Archived Post

How to master the iPhone X user interface

Since 2007, iPhone owners have been happily punching away at the Home button to do just about everything. It’s what you use to wake up the iPhone, return to the home screen, ask Siri a question, activate Apple Pay, and even reset the phone if it’s locked up. Well, that’s all changed with the new iPhone X, which doesn’t have a Home button. For those of you who have ordered an iPhone X and are waiting for it to show up, or if you’re considering one of the sleek new phones, here’s a quick look at the new gestures that are used to interact with the iPhone X user interface.

Wake up!

Remember all of those years where you woke up your iPhone by tapping on the screen? Well,  you can still do that with the iPhone X. Since the iPhone 6s, it’s also been possible to wake an iPhone by just picking it up — that’s called “raise to wake”. You can do that with the iPhone X, too. Another way to wake your iPhone X is to press that sleep/wake button on the side, just like you did with your older iPhones.

The difference, of course, is in how you unlock the device. Instead of tapping in a passcode or using Touch ID, you now look at the iPhone X screen and Face ID unlocks the phone. In daily use, I’m finding that just picking up the iPhone X and looking at it is the quickest way to get to work. 

Special bonus tip: Perhaps you tried to unlock your iPhone X while it was sitting on a table at arm’s length, and it didn’t work. According to my former TUAW co-worker Yoni Heisler, who now writes for BGR, all you have to do in a case like this is tap in the passcode, and in the future your iPhone X knows to “look” in the correct direction to use Face ID. Pretty cool, huh?

Finding your way back to the Home screen

If you have an iPhone X, it’s time to get rid of that muscle memory that forces you to press the Home button to get back to the Home screen. On the iPhone X, just swipe up from the bottom of the screen to make your way to the Home screen.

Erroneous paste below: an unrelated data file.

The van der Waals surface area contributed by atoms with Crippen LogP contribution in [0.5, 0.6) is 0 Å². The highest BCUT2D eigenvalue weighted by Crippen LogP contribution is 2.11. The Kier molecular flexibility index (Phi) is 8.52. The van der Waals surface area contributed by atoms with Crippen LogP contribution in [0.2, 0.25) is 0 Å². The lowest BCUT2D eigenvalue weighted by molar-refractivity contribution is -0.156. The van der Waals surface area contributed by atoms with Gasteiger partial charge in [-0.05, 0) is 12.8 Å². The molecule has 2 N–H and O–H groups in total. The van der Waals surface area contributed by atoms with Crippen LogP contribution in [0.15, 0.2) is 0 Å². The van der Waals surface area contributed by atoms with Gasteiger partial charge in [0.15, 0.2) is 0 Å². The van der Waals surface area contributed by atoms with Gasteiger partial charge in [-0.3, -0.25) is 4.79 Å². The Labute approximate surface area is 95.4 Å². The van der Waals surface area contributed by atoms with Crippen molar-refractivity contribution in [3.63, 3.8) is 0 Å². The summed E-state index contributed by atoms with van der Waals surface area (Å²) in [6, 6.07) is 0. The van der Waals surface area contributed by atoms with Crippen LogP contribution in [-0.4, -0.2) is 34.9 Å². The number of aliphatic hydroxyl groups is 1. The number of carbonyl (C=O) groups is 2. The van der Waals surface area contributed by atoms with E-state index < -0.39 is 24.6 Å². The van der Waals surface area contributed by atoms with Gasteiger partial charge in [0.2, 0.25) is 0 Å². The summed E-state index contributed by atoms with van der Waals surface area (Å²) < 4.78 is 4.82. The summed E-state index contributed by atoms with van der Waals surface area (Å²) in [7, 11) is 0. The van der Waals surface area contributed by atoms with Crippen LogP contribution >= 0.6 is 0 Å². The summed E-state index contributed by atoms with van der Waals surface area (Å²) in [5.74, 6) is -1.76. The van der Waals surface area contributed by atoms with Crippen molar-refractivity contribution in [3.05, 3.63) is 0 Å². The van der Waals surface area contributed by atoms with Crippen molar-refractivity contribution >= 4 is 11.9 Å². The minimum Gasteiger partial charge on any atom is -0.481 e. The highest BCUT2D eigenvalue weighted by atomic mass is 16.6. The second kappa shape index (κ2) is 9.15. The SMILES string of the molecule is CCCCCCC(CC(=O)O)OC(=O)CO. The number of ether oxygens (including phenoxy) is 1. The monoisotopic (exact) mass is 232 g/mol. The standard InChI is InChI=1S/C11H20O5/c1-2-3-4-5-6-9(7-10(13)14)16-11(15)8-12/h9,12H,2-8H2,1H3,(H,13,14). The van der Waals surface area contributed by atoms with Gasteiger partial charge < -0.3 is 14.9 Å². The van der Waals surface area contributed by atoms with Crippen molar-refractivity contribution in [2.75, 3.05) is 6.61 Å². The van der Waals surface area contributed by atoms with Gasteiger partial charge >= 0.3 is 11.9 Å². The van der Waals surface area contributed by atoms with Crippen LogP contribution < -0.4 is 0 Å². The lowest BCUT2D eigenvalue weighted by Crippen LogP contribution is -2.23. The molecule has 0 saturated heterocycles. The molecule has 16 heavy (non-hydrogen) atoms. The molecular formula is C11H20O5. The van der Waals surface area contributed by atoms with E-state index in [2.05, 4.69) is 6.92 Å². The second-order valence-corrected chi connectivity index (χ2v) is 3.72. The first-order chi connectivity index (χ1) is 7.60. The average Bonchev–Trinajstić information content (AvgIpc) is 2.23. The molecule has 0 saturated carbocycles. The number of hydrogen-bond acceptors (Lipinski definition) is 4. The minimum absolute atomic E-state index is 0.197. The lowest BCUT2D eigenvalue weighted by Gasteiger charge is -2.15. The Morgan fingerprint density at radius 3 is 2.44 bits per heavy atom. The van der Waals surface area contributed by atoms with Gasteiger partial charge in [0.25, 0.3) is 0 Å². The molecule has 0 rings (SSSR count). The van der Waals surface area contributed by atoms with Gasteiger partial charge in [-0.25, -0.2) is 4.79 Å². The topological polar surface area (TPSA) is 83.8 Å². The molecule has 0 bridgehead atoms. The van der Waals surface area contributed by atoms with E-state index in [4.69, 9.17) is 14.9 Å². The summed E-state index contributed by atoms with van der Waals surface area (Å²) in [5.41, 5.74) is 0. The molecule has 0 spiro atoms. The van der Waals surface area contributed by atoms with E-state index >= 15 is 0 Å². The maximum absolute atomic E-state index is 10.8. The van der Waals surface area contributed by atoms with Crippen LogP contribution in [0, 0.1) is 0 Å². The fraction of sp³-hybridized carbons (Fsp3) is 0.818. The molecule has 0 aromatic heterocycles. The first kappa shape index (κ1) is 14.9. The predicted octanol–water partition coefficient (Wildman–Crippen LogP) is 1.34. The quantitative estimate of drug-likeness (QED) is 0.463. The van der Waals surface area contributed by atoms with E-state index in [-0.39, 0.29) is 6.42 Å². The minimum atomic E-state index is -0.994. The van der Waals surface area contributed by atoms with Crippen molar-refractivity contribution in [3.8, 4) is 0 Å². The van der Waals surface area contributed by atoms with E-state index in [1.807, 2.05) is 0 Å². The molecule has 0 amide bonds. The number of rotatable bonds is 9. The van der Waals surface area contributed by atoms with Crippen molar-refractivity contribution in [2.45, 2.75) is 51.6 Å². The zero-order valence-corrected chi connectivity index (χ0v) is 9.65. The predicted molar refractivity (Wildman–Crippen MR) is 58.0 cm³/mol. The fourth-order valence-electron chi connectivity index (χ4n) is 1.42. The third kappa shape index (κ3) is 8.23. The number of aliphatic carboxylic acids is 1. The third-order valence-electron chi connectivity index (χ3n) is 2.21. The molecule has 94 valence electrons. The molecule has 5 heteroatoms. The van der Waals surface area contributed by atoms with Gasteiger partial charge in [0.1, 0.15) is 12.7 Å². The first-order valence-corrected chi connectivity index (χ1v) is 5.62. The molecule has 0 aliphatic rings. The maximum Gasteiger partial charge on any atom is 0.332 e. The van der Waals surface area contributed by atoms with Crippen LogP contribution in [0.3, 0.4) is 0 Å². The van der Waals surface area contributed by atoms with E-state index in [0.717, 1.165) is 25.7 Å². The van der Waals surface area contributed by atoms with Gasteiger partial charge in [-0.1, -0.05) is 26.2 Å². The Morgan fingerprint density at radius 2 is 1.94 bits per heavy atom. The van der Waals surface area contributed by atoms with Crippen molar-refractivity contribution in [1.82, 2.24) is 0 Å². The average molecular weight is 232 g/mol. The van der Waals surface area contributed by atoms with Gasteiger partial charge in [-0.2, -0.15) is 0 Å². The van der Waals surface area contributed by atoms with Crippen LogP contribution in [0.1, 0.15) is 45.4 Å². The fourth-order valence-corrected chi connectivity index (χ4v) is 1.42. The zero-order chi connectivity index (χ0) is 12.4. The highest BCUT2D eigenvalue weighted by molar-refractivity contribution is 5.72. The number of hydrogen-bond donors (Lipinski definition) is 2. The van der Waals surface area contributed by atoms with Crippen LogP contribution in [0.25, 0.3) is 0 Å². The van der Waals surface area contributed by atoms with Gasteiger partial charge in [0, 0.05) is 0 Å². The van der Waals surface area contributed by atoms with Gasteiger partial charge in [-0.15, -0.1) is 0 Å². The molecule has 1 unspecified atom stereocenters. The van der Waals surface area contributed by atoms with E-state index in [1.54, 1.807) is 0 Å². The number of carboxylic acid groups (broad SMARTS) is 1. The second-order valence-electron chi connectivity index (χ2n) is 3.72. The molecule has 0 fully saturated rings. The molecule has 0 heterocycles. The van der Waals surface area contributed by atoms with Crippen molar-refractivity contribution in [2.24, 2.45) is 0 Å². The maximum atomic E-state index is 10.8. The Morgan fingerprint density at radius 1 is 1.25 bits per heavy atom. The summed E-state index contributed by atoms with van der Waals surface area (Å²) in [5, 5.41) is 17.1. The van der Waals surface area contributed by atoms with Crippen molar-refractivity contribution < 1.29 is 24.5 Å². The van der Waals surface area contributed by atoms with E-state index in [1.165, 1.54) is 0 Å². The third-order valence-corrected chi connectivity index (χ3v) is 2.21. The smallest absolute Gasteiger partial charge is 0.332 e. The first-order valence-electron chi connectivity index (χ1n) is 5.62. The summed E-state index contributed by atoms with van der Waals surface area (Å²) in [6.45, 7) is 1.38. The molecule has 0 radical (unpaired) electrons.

Control Center

Wait… didn’t you used to swipe up from the bottom of the screen to get to Control Center? Yep, and now there’s a new gesture for that on the iPhone X. To bring up Control Center, swipe down from the upper right corner of the screen (in that little “ear” area to the right of the notch) to the center of the screen, and Control Center appears (red arrow in the image at right).

In the upcoming iOS 11.2, a faint underline just beneath the battery and signal strength indicators in that right “ear” will be a hint that it’s the starting point for the Control Center gesture. 

Want to make Control Center go away again? Swipe up. 

Notification Center

Getting to Notification Center used to require a swipe down from the top of the screen. Now, it’s a swipe down from the top left corner of the screen to the center (green arrow in the image at right). As with Control Center, a swipe up dismisses the Notification Center.

App Switcher

In the past few versions of iOS, a double-tap on the Home button from the Home Screen brought up a multitasking view with a series of floating apps that you could swipe back and forth between to select one. With the iPhone X, there’s a different gesture now — swipe up from the bottom of the screen and then pause with your finger still on the screen. That brings up the multitasking view, and of course it’s still possible to flip between apps by swiping left or right.